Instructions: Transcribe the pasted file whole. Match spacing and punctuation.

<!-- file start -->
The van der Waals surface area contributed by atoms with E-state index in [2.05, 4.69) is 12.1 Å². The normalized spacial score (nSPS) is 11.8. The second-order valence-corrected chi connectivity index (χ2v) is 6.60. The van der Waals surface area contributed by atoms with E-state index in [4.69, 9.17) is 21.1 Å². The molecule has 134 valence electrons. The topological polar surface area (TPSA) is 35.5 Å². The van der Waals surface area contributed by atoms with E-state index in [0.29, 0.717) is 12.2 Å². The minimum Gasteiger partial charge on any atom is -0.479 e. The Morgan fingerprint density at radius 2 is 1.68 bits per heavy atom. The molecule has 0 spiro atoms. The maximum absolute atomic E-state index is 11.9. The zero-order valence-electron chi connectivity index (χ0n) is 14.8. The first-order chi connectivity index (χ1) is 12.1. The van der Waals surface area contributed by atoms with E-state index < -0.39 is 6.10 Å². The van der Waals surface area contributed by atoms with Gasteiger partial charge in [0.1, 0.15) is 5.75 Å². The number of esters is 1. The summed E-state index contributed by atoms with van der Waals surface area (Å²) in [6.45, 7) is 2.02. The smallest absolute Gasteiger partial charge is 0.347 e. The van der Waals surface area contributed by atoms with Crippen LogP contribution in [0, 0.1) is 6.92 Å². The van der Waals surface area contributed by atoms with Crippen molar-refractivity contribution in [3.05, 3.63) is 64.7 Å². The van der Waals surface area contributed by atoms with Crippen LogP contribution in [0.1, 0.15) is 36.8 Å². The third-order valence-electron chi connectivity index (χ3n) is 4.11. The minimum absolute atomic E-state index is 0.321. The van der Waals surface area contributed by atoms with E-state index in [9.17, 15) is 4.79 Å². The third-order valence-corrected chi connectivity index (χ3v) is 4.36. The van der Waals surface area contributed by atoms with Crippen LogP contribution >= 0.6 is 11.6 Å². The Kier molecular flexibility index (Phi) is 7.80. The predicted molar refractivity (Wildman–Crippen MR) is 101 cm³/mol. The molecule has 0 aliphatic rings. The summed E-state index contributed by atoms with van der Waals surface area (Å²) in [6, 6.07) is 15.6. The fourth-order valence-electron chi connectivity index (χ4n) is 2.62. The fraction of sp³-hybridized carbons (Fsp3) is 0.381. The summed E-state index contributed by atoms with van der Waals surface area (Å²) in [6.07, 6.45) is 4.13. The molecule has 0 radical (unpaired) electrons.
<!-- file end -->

The van der Waals surface area contributed by atoms with E-state index in [2.05, 4.69) is 12.1 Å². The normalized spacial score (nSPS) is 11.8. The second-order valence-corrected chi connectivity index (χ2v) is 6.60. The van der Waals surface area contributed by atoms with E-state index in [4.69, 9.17) is 21.1 Å². The molecule has 134 valence electrons. The topological polar surface area (TPSA) is 35.5 Å². The van der Waals surface area contributed by atoms with E-state index in [0.29, 0.717) is 12.2 Å². The minimum Gasteiger partial charge on any atom is -0.479 e. The Morgan fingerprint density at radius 2 is 1.68 bits per heavy atom. The molecule has 0 spiro atoms. The maximum absolute atomic E-state index is 11.9. The zero-order valence-electron chi connectivity index (χ0n) is 14.8. The first-order chi connectivity index (χ1) is 12.1. The van der Waals surface area contributed by atoms with E-state index < -0.39 is 6.10 Å². The van der Waals surface area contributed by atoms with Gasteiger partial charge in [0.1, 0.15) is 5.75 Å². The number of esters is 1. The summed E-state index contributed by atoms with van der Waals surface area (Å²) in [6.45, 7) is 2.02. The smallest absolute Gasteiger partial charge is 0.347 e. The van der Waals surface area contributed by atoms with Crippen LogP contribution in [0, 0.1) is 6.92 Å². The van der Waals surface area contributed by atoms with Crippen molar-refractivity contribution in [3.05, 3.63) is 64.7 Å². The van der Waals surface area contributed by atoms with Crippen LogP contribution in [0.1, 0.15) is 36.8 Å². The third-order valence-electron chi connectivity index (χ3n) is 4.11. The minimum absolute atomic E-state index is 0.321. The van der Waals surface area contributed by atoms with E-state index in [9.17, 15) is 4.79 Å². The third-order valence-corrected chi connectivity index (χ3v) is 4.36. The van der Waals surface area contributed by atoms with Crippen LogP contribution >= 0.6 is 11.6 Å². The Kier molecular flexibility index (Phi) is 7.80. The predicted molar refractivity (Wildman–Crippen MR) is 101 cm³/mol. The molecule has 0 aliphatic rings. The summed E-state index contributed by atoms with van der Waals surface area (Å²) in [6, 6.07) is 15.6. The fourth-order valence-electron chi connectivity index (χ4n) is 2.62. The fraction of sp³-hybridized carbons (Fsp3) is 0.381. The summed E-state index contributed by atoms with van der Waals surface area (Å²) in [6.07, 6.45) is 4.13. The molecule has 0 radical (unpaired) electrons.